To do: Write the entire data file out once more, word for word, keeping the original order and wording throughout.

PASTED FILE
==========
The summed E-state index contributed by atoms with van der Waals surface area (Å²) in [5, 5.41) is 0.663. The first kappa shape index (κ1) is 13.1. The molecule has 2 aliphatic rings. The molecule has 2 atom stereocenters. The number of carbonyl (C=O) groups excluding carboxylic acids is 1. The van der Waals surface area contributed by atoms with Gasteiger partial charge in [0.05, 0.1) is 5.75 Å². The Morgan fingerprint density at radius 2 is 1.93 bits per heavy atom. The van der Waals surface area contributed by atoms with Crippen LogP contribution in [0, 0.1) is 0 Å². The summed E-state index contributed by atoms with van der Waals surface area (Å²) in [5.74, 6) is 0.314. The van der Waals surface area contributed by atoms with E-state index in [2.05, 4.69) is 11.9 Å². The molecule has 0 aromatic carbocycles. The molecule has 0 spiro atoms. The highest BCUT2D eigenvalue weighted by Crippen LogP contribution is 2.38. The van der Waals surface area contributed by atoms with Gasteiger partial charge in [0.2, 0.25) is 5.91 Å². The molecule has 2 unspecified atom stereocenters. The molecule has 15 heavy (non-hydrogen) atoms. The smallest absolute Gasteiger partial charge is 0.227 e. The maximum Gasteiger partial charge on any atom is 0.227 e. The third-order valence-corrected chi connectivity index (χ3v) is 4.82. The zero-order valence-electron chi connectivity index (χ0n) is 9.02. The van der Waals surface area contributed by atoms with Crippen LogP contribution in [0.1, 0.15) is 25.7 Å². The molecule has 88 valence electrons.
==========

The summed E-state index contributed by atoms with van der Waals surface area (Å²) in [5, 5.41) is 0.663. The first kappa shape index (κ1) is 13.1. The molecule has 2 aliphatic rings. The molecule has 2 atom stereocenters. The number of carbonyl (C=O) groups excluding carboxylic acids is 1. The van der Waals surface area contributed by atoms with Gasteiger partial charge in [0.05, 0.1) is 5.75 Å². The Morgan fingerprint density at radius 2 is 1.93 bits per heavy atom. The van der Waals surface area contributed by atoms with Crippen LogP contribution in [0, 0.1) is 0 Å². The summed E-state index contributed by atoms with van der Waals surface area (Å²) in [5.74, 6) is 0.314. The van der Waals surface area contributed by atoms with E-state index in [2.05, 4.69) is 11.9 Å². The molecule has 0 aromatic carbocycles. The molecule has 0 spiro atoms. The highest BCUT2D eigenvalue weighted by Crippen LogP contribution is 2.38. The van der Waals surface area contributed by atoms with Gasteiger partial charge in [0.2, 0.25) is 5.91 Å². The molecule has 2 unspecified atom stereocenters. The molecule has 15 heavy (non-hydrogen) atoms. The smallest absolute Gasteiger partial charge is 0.227 e. The maximum Gasteiger partial charge on any atom is 0.227 e. The third-order valence-corrected chi connectivity index (χ3v) is 4.82. The zero-order valence-electron chi connectivity index (χ0n) is 9.02. The van der Waals surface area contributed by atoms with Crippen LogP contribution in [0.1, 0.15) is 25.7 Å². The molecule has 88 valence electrons.